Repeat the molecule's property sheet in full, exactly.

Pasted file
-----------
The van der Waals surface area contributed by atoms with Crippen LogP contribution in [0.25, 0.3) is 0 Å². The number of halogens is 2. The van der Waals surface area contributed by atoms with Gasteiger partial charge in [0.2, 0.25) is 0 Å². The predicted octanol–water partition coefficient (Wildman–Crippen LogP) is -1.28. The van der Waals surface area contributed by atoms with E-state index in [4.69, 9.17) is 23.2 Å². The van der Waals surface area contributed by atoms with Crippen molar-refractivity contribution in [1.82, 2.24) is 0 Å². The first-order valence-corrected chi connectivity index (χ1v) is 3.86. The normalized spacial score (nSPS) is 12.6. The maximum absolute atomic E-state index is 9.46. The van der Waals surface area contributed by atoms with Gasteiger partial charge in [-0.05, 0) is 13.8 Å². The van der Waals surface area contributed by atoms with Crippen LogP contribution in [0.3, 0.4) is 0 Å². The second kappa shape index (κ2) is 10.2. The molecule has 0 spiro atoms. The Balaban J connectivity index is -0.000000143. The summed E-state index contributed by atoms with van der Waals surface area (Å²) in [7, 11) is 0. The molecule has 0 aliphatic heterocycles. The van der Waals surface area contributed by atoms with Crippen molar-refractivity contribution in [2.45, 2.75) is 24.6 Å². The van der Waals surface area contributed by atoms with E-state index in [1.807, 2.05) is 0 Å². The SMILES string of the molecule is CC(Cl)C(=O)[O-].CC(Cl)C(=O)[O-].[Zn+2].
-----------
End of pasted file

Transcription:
The van der Waals surface area contributed by atoms with Crippen LogP contribution in [0.25, 0.3) is 0 Å². The number of halogens is 2. The van der Waals surface area contributed by atoms with Gasteiger partial charge in [0.2, 0.25) is 0 Å². The predicted octanol–water partition coefficient (Wildman–Crippen LogP) is -1.28. The van der Waals surface area contributed by atoms with E-state index in [4.69, 9.17) is 23.2 Å². The van der Waals surface area contributed by atoms with Crippen molar-refractivity contribution in [1.82, 2.24) is 0 Å². The first-order valence-corrected chi connectivity index (χ1v) is 3.86. The normalized spacial score (nSPS) is 12.6. The maximum absolute atomic E-state index is 9.46. The van der Waals surface area contributed by atoms with Gasteiger partial charge in [-0.05, 0) is 13.8 Å². The van der Waals surface area contributed by atoms with Crippen LogP contribution in [0.3, 0.4) is 0 Å². The second kappa shape index (κ2) is 10.2. The molecule has 0 spiro atoms. The Balaban J connectivity index is -0.000000143. The summed E-state index contributed by atoms with van der Waals surface area (Å²) in [7, 11) is 0. The molecule has 0 aliphatic heterocycles. The van der Waals surface area contributed by atoms with Crippen molar-refractivity contribution in [2.45, 2.75) is 24.6 Å². The van der Waals surface area contributed by atoms with E-state index in [1.807, 2.05) is 0 Å². The SMILES string of the molecule is CC(Cl)C(=O)[O-].CC(Cl)C(=O)[O-].[Zn+2].